Finally, anthropomorphism has the effect of making it all too easy to write (yet more) fiction about AGI. This can distract conversations from real, immediate dangers and opportunities, to speculations on severely underdetermined scenarios set in the far future. As Andrew Ng recently lamented,
AI + ethics is important, but has been partly hijacked by the AGI (artificial general intelligence) hype. Let's cut out the AGI nonsense and spend more time on the urgent problems: Job loss/stagnant wages, undermining democracy, discrimination/bias, wealth inequality. (61)
Existing in a "dual" relationship to anthropomorphism is the tendency to dehumanize (or objectify), an ontological error whereby the personhood, individuality, and value of human beings are denied and replaced with a regard for humans as only things. In committing this error, we move from the "I-Thou" mode of relation identified by Martin Buber, (62) to one of "I-It." In an AI context, dehumanization arises in a variety of ways. Firstly, it may be explicitly stated, in a naturalistic approach to the so-called "mind-body problem," that humans are merely machines and that the mind is not simply like a computer, it is a computer. (63) In contrast, in the words of Schuurman,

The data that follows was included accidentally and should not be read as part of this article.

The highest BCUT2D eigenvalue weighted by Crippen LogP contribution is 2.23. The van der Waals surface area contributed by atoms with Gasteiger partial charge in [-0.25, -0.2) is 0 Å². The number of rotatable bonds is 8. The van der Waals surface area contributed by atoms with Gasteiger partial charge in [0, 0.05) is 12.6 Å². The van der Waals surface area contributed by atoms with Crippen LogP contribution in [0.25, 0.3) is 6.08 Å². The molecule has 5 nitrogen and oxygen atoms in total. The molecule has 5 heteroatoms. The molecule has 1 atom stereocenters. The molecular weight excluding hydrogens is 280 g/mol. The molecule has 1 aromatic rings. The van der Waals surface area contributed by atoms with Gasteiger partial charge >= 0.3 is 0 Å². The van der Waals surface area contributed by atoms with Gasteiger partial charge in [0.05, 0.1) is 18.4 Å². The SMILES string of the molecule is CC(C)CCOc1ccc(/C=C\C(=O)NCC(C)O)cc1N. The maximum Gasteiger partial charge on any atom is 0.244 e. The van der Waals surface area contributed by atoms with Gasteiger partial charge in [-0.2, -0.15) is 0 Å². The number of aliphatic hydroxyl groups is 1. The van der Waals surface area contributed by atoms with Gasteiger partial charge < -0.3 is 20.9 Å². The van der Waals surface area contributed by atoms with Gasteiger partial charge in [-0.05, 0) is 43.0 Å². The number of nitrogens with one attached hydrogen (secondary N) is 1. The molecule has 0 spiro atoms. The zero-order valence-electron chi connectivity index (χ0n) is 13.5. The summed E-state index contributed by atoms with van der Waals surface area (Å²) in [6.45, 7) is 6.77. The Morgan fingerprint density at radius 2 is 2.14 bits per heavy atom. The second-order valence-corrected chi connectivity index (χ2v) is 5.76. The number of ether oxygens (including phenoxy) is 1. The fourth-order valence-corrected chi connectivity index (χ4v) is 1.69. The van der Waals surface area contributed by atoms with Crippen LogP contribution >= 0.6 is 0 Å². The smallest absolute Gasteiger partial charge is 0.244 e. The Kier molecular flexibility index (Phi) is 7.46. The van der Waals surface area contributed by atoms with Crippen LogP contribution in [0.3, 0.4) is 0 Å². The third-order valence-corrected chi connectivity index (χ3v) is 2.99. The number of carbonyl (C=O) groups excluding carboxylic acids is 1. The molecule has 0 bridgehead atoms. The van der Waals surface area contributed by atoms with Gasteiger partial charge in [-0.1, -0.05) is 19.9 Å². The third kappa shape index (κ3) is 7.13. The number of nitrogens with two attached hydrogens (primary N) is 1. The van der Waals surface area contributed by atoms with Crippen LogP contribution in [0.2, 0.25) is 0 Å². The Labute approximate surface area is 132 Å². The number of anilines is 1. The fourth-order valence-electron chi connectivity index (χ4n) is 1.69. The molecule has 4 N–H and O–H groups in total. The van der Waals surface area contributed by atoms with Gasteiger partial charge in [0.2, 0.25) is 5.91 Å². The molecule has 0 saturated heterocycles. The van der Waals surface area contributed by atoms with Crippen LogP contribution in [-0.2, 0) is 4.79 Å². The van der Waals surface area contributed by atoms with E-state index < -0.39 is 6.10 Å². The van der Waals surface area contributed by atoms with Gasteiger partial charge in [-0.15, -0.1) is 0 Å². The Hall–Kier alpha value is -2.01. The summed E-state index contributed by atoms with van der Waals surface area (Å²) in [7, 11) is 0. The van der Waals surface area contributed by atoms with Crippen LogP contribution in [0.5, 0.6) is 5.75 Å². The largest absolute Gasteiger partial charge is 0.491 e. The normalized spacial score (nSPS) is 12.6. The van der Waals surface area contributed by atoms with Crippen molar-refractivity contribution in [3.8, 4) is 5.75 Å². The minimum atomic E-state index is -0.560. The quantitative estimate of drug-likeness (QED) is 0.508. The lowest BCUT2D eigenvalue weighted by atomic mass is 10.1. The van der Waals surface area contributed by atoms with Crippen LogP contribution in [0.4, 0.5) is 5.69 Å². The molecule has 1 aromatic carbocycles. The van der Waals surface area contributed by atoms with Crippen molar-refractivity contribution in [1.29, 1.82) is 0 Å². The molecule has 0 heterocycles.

A Christian perspective accounts for reality as extending beyond the physical world to include a spiritual realm. This ontological starting point will reject the reductionistic notion that humans are simply complex biochemical machines, while still affirming the value of the physical world. (64)